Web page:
five years. The sales contract put $18,000 down with the remainder to be paid in full by February 22, 1862. The MVLA authorized the first installment payment for $57,000
with interest and then another $10,000 in December 1858, leaving the remainder ($115,000) payable under three future installments, each due on Washington's birthday in 1860, 1861,
In the summer of 1860, John Augustine Washington III moved to Waveland Plantation near Winchester, Virginia leaving money paid by the MVLA on deposit with Burke and
Herbert. He joined the Confederate Army as a lieutenant colonel, serving as aide-de-camp to General Robert E. Lee and was killed on reconnaissance at Cheat Mountain in 1861.
John is buried in what is now West Virginia. The Union command wanted to confiscate the Washington Family money and suspected it was hidden in the city of
Mount Vernon Ladies Association
The Mount Vernon Ladies Association (MVLA) is a non-profit organization that today preserves and maintains George Washington's Mount Vernon estate. The MVLA was founded in 1853 by
Ann Pamela Cunningham of South Carolina, who heard a scandalous description of the decrepit mansion from her mother, who steamed past on a riverboat, and thought both Mount Vernon
and George Washington's memory would soon be gone from a lack of upkeep, to her utter dismay. “If the men of America have seen fit to allow the home of its most respected
hero to go to ruin, why can't the women of America band together to save it?”
The MVLA sought voluntary contributions from a grateful nation to do their duty as guardians of our common Father's Tomb. The MVLA hosted birth night balls, fairs, talks,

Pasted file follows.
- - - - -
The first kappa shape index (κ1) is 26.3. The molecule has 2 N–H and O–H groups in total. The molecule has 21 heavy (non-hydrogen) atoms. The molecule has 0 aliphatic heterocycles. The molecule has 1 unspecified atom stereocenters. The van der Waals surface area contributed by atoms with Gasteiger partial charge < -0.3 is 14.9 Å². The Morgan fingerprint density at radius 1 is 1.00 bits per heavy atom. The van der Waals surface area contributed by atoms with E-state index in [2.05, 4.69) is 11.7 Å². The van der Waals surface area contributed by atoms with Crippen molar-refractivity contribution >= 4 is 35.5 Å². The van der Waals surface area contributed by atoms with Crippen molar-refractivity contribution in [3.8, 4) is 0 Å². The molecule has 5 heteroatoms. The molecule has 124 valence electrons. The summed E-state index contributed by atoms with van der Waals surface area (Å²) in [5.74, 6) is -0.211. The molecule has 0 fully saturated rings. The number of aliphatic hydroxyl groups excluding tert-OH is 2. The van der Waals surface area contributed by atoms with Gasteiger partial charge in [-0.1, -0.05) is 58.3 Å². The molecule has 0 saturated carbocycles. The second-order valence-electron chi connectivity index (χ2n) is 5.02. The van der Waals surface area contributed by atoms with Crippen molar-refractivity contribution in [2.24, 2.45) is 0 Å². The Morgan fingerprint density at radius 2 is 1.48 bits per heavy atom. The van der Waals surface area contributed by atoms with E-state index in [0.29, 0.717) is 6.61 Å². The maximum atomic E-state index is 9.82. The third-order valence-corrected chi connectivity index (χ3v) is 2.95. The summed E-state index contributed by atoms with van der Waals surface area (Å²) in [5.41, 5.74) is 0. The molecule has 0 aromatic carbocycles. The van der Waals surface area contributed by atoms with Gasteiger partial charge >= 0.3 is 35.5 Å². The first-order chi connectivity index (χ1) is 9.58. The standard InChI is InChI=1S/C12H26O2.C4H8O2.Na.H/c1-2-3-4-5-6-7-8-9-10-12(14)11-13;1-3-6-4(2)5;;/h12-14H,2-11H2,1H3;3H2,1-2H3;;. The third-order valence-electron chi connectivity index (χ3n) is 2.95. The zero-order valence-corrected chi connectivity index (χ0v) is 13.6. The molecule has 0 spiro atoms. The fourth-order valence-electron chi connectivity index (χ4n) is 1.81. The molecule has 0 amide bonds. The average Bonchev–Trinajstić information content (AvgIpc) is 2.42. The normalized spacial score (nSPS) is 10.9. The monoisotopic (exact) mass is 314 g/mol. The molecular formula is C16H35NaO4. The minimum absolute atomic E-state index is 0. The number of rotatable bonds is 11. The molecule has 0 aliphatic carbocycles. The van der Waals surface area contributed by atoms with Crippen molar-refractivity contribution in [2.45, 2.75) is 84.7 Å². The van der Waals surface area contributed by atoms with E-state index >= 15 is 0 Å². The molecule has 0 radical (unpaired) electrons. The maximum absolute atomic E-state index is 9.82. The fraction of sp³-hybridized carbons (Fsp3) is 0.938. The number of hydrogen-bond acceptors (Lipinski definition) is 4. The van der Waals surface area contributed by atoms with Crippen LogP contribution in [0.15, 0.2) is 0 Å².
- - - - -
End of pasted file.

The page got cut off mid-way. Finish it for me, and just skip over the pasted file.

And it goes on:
lectures, and fundraisers to buy George Washington's decaying mansion from the Washington family heirs to preserve George Washington's legacy. Appeals to history-minded
citizens to contribute a dollar per adult and fifty cents per child per annum to the cause of historic preservation would add your name to that patriotic roll call of citizen
supporters who love American history.
The MVLA formed “Regents” and “Vice Regents” across the country who formed “Clubs” for women within each State. Clubs would receive a copy of Gilbert Stuart's portrait of
George Washington, famed in gold as a masthead to aid in lectures on historic preservation, with reform, temperance, and abolition subthemes for good measure. Their goal was
to raise $500,000 to buy, restore, and maintain the mansion and grave site. The names, sum, and residence of any contributor were registered by the Association in the Mount Vernon
For instance, a lecture on “The Lights and Shades of the Irish Character” was delivered by Dr. Shelton Mackenzie, Literary Editor of “The Press,” at the Odd Fellows Hall in